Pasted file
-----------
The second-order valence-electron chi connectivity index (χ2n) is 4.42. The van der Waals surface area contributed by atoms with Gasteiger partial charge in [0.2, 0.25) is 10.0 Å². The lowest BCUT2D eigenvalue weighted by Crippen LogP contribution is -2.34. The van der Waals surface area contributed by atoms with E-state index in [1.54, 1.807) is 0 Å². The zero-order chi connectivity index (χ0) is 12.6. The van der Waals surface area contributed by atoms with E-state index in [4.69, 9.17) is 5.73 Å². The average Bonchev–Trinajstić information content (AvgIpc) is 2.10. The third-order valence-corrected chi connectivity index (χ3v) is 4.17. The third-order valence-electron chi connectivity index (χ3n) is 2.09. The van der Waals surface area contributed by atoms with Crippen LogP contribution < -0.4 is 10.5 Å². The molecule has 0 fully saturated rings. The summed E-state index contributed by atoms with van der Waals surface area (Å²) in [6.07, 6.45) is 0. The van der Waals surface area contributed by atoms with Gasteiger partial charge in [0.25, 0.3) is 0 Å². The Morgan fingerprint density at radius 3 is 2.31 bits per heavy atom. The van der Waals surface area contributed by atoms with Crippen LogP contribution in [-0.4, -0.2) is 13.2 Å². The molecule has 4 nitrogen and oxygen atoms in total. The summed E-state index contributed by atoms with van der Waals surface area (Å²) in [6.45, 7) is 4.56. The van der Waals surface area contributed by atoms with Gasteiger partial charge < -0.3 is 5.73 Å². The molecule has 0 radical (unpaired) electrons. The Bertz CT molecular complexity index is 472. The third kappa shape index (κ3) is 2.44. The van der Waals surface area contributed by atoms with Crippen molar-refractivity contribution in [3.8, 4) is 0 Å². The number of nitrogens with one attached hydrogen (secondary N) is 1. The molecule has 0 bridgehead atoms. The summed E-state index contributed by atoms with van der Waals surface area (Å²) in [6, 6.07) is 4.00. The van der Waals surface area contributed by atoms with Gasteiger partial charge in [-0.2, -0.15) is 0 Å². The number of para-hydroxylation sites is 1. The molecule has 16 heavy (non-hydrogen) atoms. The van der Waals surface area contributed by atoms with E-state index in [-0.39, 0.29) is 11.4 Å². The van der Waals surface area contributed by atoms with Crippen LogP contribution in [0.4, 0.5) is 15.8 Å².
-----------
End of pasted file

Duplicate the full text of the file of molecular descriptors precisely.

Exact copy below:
The second-order valence-electron chi connectivity index (χ2n) is 4.42. The van der Waals surface area contributed by atoms with Gasteiger partial charge in [0.2, 0.25) is 10.0 Å². The lowest BCUT2D eigenvalue weighted by Crippen LogP contribution is -2.34. The van der Waals surface area contributed by atoms with E-state index in [1.54, 1.807) is 0 Å². The zero-order chi connectivity index (χ0) is 12.6. The van der Waals surface area contributed by atoms with E-state index in [4.69, 9.17) is 5.73 Å². The average Bonchev–Trinajstić information content (AvgIpc) is 2.10. The third-order valence-corrected chi connectivity index (χ3v) is 4.17. The third-order valence-electron chi connectivity index (χ3n) is 2.09. The van der Waals surface area contributed by atoms with Crippen LogP contribution < -0.4 is 10.5 Å². The molecule has 0 fully saturated rings. The summed E-state index contributed by atoms with van der Waals surface area (Å²) in [6.07, 6.45) is 0. The van der Waals surface area contributed by atoms with Gasteiger partial charge in [0.25, 0.3) is 0 Å². The Morgan fingerprint density at radius 3 is 2.31 bits per heavy atom. The van der Waals surface area contributed by atoms with Crippen LogP contribution in [-0.4, -0.2) is 13.2 Å². The molecule has 4 nitrogen and oxygen atoms in total. The summed E-state index contributed by atoms with van der Waals surface area (Å²) in [6.45, 7) is 4.56. The van der Waals surface area contributed by atoms with Gasteiger partial charge < -0.3 is 5.73 Å². The molecule has 0 radical (unpaired) electrons. The Bertz CT molecular complexity index is 472. The third kappa shape index (κ3) is 2.44. The van der Waals surface area contributed by atoms with Crippen molar-refractivity contribution in [3.8, 4) is 0 Å². The number of nitrogens with one attached hydrogen (secondary N) is 1. The molecule has 0 bridgehead atoms. The summed E-state index contributed by atoms with van der Waals surface area (Å²) in [6, 6.07) is 4.00. The van der Waals surface area contributed by atoms with Gasteiger partial charge in [-0.2, -0.15) is 0 Å². The number of para-hydroxylation sites is 1. The molecule has 16 heavy (non-hydrogen) atoms. The van der Waals surface area contributed by atoms with E-state index in [-0.39, 0.29) is 11.4 Å². The van der Waals surface area contributed by atoms with Crippen LogP contribution in [0.4, 0.5) is 15.8 Å².